As you can see, there are a lot of moving parts. Expect to spend some time with a spreadsheet or calculator to get your head wrapped around the “lesser of” rule. It will be a challenge figuring out how to maximize the QBI deduction without losing out on other subsidies or credits. Also, some moving parts are not well defined and are awaiting more guidance from the IRS.
* Note that the lesser of rule uses ordinary taxable income; that would seem to exclude long-term capital gains income or qualified dividends (which are already taxed at more favorable rates). However, this favorable income would be added to ordinary income to determine if you have breached the income limitation threshold.
I don’t envy those who have to code online tax software…
S Corporation Specific
Up until now I’ve been assuming that you receive only pass-through income from professional services. However, entities that elect S Corporation status for tax purposes can reward their owners with a combination of wages (W-2 income subject to self-employment taxes) and distributions (that are passed-through). To stop an owner avoiding paying SE taxes, the IRS requires that “reasonable compensation” for a trade or skill is paid in the form of W-2 wages.
If you are researching the pass-through deduction for S corporations, you need to be aware that qualified business income does not include W-2 wages received from the business, as per this excerpt from a very detailed article from Forbes’ Tax Geek Tuesday:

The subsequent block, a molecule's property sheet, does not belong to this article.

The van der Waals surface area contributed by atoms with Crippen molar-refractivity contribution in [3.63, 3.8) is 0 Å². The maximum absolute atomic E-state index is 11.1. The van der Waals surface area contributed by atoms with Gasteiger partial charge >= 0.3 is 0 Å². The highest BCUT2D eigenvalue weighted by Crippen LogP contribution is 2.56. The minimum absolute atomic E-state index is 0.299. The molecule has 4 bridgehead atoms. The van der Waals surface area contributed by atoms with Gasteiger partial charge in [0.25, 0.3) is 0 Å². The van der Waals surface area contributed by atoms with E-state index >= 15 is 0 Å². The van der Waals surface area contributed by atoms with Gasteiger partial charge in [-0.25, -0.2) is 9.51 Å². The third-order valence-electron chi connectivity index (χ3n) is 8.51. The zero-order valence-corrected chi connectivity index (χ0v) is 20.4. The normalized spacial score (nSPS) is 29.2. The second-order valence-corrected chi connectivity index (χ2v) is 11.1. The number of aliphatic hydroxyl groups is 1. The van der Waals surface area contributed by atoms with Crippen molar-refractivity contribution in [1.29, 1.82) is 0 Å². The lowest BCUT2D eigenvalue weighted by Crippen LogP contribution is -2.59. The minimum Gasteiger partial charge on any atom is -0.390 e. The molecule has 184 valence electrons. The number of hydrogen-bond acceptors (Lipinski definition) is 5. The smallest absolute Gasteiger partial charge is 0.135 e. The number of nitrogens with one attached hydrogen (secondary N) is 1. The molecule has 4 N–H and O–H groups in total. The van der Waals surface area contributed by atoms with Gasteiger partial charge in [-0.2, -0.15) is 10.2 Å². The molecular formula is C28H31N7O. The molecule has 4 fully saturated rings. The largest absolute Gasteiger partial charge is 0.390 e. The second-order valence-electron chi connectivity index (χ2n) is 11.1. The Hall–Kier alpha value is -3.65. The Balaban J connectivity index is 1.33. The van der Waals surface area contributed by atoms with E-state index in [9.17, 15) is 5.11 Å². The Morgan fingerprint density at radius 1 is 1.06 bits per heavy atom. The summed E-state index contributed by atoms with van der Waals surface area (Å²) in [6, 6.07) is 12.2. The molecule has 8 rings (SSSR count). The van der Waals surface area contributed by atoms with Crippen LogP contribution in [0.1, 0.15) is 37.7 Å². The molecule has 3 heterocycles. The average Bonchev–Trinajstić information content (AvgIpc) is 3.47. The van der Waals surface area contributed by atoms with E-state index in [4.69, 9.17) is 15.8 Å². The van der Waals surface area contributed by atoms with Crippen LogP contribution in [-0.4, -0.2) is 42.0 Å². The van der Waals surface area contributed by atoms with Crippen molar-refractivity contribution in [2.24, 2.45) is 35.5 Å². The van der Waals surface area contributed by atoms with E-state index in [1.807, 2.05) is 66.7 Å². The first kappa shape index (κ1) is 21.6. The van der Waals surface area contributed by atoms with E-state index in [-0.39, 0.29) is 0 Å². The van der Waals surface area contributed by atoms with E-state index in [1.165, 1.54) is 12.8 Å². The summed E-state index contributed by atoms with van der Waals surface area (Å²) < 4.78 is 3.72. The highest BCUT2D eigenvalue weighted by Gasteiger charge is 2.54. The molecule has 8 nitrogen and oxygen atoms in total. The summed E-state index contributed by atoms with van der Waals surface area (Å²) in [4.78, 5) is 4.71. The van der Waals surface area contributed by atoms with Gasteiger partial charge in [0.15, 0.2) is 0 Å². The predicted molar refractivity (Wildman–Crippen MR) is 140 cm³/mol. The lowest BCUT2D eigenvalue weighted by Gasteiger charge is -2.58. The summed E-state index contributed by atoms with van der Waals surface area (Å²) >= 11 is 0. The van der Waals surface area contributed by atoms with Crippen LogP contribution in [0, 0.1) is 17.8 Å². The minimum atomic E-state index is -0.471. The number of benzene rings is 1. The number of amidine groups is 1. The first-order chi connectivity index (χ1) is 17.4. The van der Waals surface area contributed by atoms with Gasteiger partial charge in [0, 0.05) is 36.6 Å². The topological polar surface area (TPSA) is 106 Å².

If you are a shareholder or a partner in a flow-through business, it is important to note that QBI also doesn’t include any wages or guaranteed payments received from the business. To illustrate, if you own 30% of an S corporation that pays you $40,000 of wages and allocates you $80,000 of income, your QBI from the S corporation is only the $80,000 of income; the $40,000 of wages do not count. And…if you’re a shareholder in an S corporation who provides significant services and you don’t pay yourself any wages, the IRS may treat you as if you took wages anyway, in which case this “reasonable compensation” will not be treated as QBI.
[Update: a previous version suggested that this applied only to higher incomes, but it applies to all income. Thank you to Glen Birnbaum, CPA, for the clarification. ]
To clarify: Below the taxable income threshold, you get to claim 20% of your pass-through income (similar rules to sole proprietors). But if you are not a service business and your taxable income breaches the threshold, the limitations (i.e., the “lesser of” rules) get far more complicated as there are addition “W-2 limits” that come into play. Check out the full TaxGeek article for details.
The more complex your situation – you have stakes in multiple businesses, you have carryover business loss from the previous year, or you have a capital-intensive business – the more you will have to rely on a good CPA to sort it out.
How much will you save?
The Tax Cuts and Jobs Act retains the current seven individual income tax brackets, but changes both their widths and tax rates. For a quick overview, check out Forbes.com: What the 2018 Tax Brackets, Standard Deductions and more look like under Tax Reform.